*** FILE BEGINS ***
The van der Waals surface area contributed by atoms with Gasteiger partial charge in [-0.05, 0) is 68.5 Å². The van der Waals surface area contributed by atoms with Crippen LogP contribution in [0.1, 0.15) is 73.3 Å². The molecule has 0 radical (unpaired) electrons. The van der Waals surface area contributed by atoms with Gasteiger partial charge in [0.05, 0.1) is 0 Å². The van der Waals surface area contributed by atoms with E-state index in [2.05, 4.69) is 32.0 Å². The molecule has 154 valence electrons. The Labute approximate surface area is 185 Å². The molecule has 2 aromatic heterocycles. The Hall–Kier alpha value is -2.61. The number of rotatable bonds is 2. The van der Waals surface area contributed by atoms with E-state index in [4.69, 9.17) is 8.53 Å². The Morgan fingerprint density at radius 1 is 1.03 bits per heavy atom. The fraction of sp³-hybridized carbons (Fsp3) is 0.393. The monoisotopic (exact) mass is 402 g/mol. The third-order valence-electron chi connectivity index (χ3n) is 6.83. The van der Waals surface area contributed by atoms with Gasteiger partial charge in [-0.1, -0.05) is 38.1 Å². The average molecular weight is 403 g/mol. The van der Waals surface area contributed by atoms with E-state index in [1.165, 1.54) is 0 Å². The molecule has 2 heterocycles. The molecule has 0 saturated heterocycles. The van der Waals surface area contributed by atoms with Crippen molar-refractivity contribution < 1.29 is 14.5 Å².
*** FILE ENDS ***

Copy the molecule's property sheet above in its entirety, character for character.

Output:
The van der Waals surface area contributed by atoms with Gasteiger partial charge in [-0.05, 0) is 68.5 Å². The van der Waals surface area contributed by atoms with Crippen LogP contribution in [0.1, 0.15) is 73.3 Å². The molecule has 0 radical (unpaired) electrons. The van der Waals surface area contributed by atoms with Gasteiger partial charge in [0.05, 0.1) is 0 Å². The van der Waals surface area contributed by atoms with E-state index in [2.05, 4.69) is 32.0 Å². The molecule has 154 valence electrons. The Labute approximate surface area is 185 Å². The molecule has 2 aromatic heterocycles. The Hall–Kier alpha value is -2.61. The number of rotatable bonds is 2. The van der Waals surface area contributed by atoms with E-state index in [4.69, 9.17) is 8.53 Å². The Morgan fingerprint density at radius 1 is 1.03 bits per heavy atom. The fraction of sp³-hybridized carbons (Fsp3) is 0.393. The monoisotopic (exact) mass is 402 g/mol. The third-order valence-electron chi connectivity index (χ3n) is 6.83. The van der Waals surface area contributed by atoms with Gasteiger partial charge in [-0.1, -0.05) is 38.1 Å². The average molecular weight is 403 g/mol. The van der Waals surface area contributed by atoms with E-state index in [1.165, 1.54) is 0 Å². The molecule has 2 heterocycles. The molecule has 0 saturated heterocycles. The van der Waals surface area contributed by atoms with Crippen molar-refractivity contribution < 1.29 is 14.5 Å².